Growing up, I was a weirdo of mediocre proportions.
This, believe it or not, is worse than being a freak.
Freaks are tossed out of society. They are, at best, ignored until their freakish behavior gives us something to ogle, point and laugh at. The dude with the green Mohawk and facial piercings, the one with safety pins in his forearms and an emaciated girlfriend perennially at his side, serves, so we think, no societal purpose other than the exception proving the rule.
The weirdos, though…society tries to pull them in, straighten them out, give them the benefit of the doubt and a fighting chance. ‘You could still be useful,’ they say. ‘You could be productive,’ they say. They hand you values and ideals and beliefs on a platter and say that it’s fine dining, that it’s delectable.
I didn’t believe most of the things the people around me believed. I didn’t think the way that they thought and I didn’t value what they valued.
And I also wasn’t sure if it was okay to be different.
The first person I remember truly identifying with was a guy I met when I was in the third grade. He was a rotund kid, like me. He was smart, too, smarter than I was. And he got nervous around other people. Just like me.Bigger kids picked on him and sometimes he bested them with his intellect, sometimes they made him look like a fop. He was confident when allowed to use his brain, but reticent in most other aspects of his life.
And he used big words. We were like peas and carrots.
We hung out quite frequently, going for ice cream together, riding the bus to school together, staying up late at night together, and I got to know him very well. For two years, we were inseparable.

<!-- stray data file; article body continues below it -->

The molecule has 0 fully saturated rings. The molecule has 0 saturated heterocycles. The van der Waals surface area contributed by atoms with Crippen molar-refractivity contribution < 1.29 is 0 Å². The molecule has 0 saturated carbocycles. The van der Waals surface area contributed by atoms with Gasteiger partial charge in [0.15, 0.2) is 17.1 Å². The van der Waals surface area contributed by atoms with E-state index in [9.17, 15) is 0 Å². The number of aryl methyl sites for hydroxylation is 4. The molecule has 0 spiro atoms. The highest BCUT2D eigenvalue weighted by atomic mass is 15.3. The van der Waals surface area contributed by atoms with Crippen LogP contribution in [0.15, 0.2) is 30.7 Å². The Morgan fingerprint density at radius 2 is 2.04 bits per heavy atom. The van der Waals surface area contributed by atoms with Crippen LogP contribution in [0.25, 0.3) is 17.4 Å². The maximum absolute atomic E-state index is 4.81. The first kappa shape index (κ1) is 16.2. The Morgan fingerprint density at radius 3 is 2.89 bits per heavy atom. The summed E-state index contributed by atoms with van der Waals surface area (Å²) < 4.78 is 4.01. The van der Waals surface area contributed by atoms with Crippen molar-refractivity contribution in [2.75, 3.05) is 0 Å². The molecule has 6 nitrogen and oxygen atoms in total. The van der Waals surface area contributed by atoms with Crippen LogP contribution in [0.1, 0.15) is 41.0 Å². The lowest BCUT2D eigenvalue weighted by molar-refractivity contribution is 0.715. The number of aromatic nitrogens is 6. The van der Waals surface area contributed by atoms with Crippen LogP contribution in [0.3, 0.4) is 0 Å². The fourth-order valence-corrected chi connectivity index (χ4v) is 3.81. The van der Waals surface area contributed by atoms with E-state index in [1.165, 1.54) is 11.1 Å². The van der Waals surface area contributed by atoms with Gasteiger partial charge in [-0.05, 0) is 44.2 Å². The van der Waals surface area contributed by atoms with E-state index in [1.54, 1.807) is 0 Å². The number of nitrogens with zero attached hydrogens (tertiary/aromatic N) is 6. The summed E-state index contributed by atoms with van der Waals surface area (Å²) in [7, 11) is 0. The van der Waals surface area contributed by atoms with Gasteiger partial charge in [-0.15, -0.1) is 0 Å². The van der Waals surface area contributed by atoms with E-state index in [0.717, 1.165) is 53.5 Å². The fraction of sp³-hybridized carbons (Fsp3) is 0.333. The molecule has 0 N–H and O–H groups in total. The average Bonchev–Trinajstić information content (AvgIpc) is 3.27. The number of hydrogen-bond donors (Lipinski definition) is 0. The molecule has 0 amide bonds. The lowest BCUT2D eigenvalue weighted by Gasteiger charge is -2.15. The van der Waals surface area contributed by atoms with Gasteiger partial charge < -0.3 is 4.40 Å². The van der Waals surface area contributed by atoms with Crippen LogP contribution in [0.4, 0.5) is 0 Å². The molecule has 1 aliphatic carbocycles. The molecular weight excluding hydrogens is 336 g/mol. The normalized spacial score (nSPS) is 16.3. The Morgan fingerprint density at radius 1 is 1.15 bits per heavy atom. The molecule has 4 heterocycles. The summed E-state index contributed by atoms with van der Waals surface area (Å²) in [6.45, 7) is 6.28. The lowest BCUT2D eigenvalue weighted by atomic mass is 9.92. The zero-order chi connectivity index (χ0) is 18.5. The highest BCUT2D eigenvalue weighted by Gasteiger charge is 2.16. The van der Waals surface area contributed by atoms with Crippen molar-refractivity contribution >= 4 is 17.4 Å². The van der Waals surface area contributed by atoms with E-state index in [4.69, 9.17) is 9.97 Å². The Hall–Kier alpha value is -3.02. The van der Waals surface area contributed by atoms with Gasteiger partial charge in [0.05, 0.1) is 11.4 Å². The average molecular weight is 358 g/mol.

He wasn’t real, of course. I found him in a book, which was blessedly one of a series of books.(1) And there I was at the beginning of my adolescence and my best friend was imaginary.
It wouldn’t be until much later in life that I would realize the implications of that fact, and even later than that when I figured out how I felt about it.
And the truth is that I wouldn’t have it differently. By coming into contact with these characters, I learned about myself not against the backdrop of differences I felt with every real person I knew, but through the similarities I found between me and the characters on the page.
Granted, I’m not the best person in the world. Not the most honest, not the kindest, not the gentlest, not the smartest. Not any of those superlatives. But I wouldn’t even know that if I hadn’t had books to help me figure these things out.
And every time we ban a book, for whatever the reason, I worry that we’re robbing some child – or adult – the chance to learn a little more about herself.
That makes me sad. For the child, yes. But also for the child that was me.
It was in some of these books that some people don’t want us to read that I found a few of my lifelong friends. Had I missed them….
- The book was The Secret of Terror Castle, the first in the Alfred Hitchcock and the Three Investigators series.